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Is It Time Now for More American Cause-Related Marketing Benefiting Overseas Causes?

Exporting Caring and Dollars

American Express’ Member’s Project, which will fund one member project to the tune of as much as $5 million based on the vote of American Express card holders, is now down to five finalists:

  • National Parks Foundation, for the repair and refurbishment of the 391 National Parks.

  • American Solar Energy Society to create a small solar-powered generating unit suitable for residential homes.

  • US Fund for UNICEF Children’s Safe Drinking Water initiative to deliver clean, pure water to children worldwide.

  •, a web-enabled way to match school needs with outsiders willing to help.

  • American Forests initiative called Plant a Million Trees, a global reforestation campaign to plant trees in the United States and around the globe.

For those of you keeping score at home, two out of five of those projects have truly global reach. And as of this writing, the UNICEF safe water campaign holds a commanding lead in advance of the August 7 deadline.

UNICEF’s lead may be a signal that it’s time for corporate cause marketers in the States to thoughtfully start considering cause marketing campaigns for charities that fulfill their mission and purpose outside the United States.

This would be a sea change.

Cause marketing stateside for overseas charities already happens to very a small degree. For instance, Proctor and Gamble’s Pur unit, which sells water purification devices and filters, has a cause campaign that supports water treatment efforts in Kenya and elsewhere. And, in the U.K. in particular, cause marketing for non domestic causes is already commonplace. The massive Red Nose campaign earmarks 60 percent of its funds raised for relief in Africa.

I say all this fully aware that the Member’s Project is an imperfect predictor of any kind of change in attitudes:

  • American Express card holders may be more inclined to support non-domestic causes.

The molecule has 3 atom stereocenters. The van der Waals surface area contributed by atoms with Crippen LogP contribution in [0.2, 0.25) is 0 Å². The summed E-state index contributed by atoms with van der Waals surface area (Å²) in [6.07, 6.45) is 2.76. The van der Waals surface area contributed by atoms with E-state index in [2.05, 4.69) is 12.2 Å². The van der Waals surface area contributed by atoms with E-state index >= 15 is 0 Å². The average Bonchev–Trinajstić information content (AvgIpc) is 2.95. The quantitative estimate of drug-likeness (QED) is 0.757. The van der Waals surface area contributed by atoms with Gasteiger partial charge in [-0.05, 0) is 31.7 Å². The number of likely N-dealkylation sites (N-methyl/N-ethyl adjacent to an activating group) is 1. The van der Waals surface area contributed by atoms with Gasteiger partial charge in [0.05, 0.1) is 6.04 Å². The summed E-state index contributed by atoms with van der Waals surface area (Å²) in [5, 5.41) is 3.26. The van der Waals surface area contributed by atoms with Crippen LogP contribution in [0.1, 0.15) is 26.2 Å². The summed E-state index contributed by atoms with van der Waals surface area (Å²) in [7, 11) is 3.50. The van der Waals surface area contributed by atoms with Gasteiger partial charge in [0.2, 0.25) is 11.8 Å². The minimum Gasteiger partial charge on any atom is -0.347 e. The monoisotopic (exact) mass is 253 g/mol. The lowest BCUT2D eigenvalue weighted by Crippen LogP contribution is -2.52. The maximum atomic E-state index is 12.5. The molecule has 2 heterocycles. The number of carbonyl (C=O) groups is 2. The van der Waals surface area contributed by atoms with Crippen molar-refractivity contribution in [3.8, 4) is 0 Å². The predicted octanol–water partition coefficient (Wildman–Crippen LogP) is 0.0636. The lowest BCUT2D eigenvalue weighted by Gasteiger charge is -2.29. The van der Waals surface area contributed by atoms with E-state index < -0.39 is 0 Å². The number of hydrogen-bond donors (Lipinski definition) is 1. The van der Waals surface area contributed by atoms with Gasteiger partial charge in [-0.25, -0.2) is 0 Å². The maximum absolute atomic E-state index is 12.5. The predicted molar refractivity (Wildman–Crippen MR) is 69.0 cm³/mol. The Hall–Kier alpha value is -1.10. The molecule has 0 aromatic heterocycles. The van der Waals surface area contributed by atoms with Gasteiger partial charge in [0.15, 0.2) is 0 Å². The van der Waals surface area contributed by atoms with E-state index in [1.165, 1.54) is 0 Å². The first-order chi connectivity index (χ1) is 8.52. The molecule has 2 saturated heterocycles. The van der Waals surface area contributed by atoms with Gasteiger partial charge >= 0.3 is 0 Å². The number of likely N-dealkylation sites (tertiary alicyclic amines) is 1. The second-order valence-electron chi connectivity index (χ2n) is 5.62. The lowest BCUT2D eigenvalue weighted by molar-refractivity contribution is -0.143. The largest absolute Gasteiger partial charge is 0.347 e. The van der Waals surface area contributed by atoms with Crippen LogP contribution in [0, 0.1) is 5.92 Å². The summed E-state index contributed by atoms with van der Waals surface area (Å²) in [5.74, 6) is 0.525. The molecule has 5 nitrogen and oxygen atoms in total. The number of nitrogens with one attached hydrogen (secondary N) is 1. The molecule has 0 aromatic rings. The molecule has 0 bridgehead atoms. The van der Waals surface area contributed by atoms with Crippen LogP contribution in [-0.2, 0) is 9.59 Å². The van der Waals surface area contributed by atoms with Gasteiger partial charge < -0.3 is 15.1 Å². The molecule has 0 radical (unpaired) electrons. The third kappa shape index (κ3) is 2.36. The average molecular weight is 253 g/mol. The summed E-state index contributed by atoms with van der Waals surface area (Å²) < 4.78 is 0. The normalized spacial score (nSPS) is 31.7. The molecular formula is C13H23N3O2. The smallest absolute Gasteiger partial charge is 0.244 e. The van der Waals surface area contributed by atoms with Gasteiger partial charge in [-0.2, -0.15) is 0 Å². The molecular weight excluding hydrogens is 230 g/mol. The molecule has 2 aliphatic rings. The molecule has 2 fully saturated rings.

• Because participating Amex card holders are a self-selecting, it could be that the principle participants are the types that would vote for UNICEF.

  • It could be that the domestic projects were not as compellingly presented as UNICEF’s.

  • Moreover, there’s a ‘mad money’ aspect to the Member’s Project promotion and participating card holders may be more willing to take a flyer with someone else’s money that they wouldn’t with their own.

But while Member’s Project may not be a predictor, I think it is an indicator that the tenor of the times in American philanthropy and cause-related marketing is changing.

Certainly, there are other indicators. Angelina Jolie is nearly nominated for beatification in the July Esquire magazine article, “Angelina Jolie Dies for Our Sins” mainly on account of her work for AIDS orphans in Africa, Asian tiger habitat restoration in Cambodia, and a host of other Third World causes.

The July Business 2.0 highlighted the work of four organizations… MBA Enterprise Corps, MBAs without Borders, Carana, and DAI… that send out freshly-minted MBAs to apply their training to real-world situations in real-world places like West Africa, the Balkans, Latin America, and Ghana.

Not many years ago public-minded MBAs might have done their service at local United Ways or the Cancer Society. Nowadays they go to Nigeria and conduct focus groups on what it would take to get the locals using mosquito netting again. (Turns out it’s colored netting made cool again by the Nigerian film industry)!

I’ve written before about cause marketing in the First World to serve people in the Third World and frankly worked hard at hedging my bets about whether it could be effective.

But increasing it looks to me like it can.


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